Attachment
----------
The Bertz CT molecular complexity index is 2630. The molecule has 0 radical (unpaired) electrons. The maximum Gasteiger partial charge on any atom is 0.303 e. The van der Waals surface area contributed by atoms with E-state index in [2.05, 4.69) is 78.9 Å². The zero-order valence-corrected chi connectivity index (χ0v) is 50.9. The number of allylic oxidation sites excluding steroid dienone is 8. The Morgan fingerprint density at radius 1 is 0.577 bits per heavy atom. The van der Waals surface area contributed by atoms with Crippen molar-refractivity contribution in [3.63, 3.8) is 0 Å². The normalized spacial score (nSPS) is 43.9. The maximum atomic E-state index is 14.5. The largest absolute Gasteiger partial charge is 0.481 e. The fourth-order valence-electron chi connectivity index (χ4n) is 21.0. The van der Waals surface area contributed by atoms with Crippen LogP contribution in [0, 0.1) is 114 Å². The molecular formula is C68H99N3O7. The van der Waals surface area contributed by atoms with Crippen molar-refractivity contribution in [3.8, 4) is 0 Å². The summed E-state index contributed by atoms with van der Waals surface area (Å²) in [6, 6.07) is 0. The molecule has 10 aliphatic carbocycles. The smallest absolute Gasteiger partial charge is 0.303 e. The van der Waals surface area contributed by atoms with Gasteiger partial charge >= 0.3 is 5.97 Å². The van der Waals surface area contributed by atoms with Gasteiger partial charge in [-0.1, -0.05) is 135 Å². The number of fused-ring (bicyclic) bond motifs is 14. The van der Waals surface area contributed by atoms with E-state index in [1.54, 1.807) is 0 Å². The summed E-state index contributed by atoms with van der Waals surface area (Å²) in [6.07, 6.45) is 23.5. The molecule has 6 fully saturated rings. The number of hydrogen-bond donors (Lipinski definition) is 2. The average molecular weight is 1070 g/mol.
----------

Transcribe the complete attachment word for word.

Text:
The Bertz CT molecular complexity index is 2630. The molecule has 0 radical (unpaired) electrons. The maximum Gasteiger partial charge on any atom is 0.303 e. The van der Waals surface area contributed by atoms with E-state index in [2.05, 4.69) is 78.9 Å². The zero-order valence-corrected chi connectivity index (χ0v) is 50.9. The number of allylic oxidation sites excluding steroid dienone is 8. The Morgan fingerprint density at radius 1 is 0.577 bits per heavy atom. The van der Waals surface area contributed by atoms with Crippen molar-refractivity contribution in [3.63, 3.8) is 0 Å². The normalized spacial score (nSPS) is 43.9. The maximum atomic E-state index is 14.5. The largest absolute Gasteiger partial charge is 0.481 e. The fourth-order valence-electron chi connectivity index (χ4n) is 21.0. The van der Waals surface area contributed by atoms with Crippen LogP contribution in [0, 0.1) is 114 Å². The molecular formula is C68H99N3O7. The van der Waals surface area contributed by atoms with Crippen molar-refractivity contribution in [3.8, 4) is 0 Å². The summed E-state index contributed by atoms with van der Waals surface area (Å²) in [6, 6.07) is 0. The molecule has 10 aliphatic carbocycles. The smallest absolute Gasteiger partial charge is 0.303 e. The van der Waals surface area contributed by atoms with Gasteiger partial charge >= 0.3 is 5.97 Å². The van der Waals surface area contributed by atoms with Gasteiger partial charge in [-0.1, -0.05) is 135 Å². The number of fused-ring (bicyclic) bond motifs is 14. The van der Waals surface area contributed by atoms with E-state index in [1.54, 1.807) is 0 Å². The summed E-state index contributed by atoms with van der Waals surface area (Å²) in [6.07, 6.45) is 23.5. The molecule has 6 fully saturated rings. The number of hydrogen-bond donors (Lipinski definition) is 2. The average molecular weight is 1070 g/mol.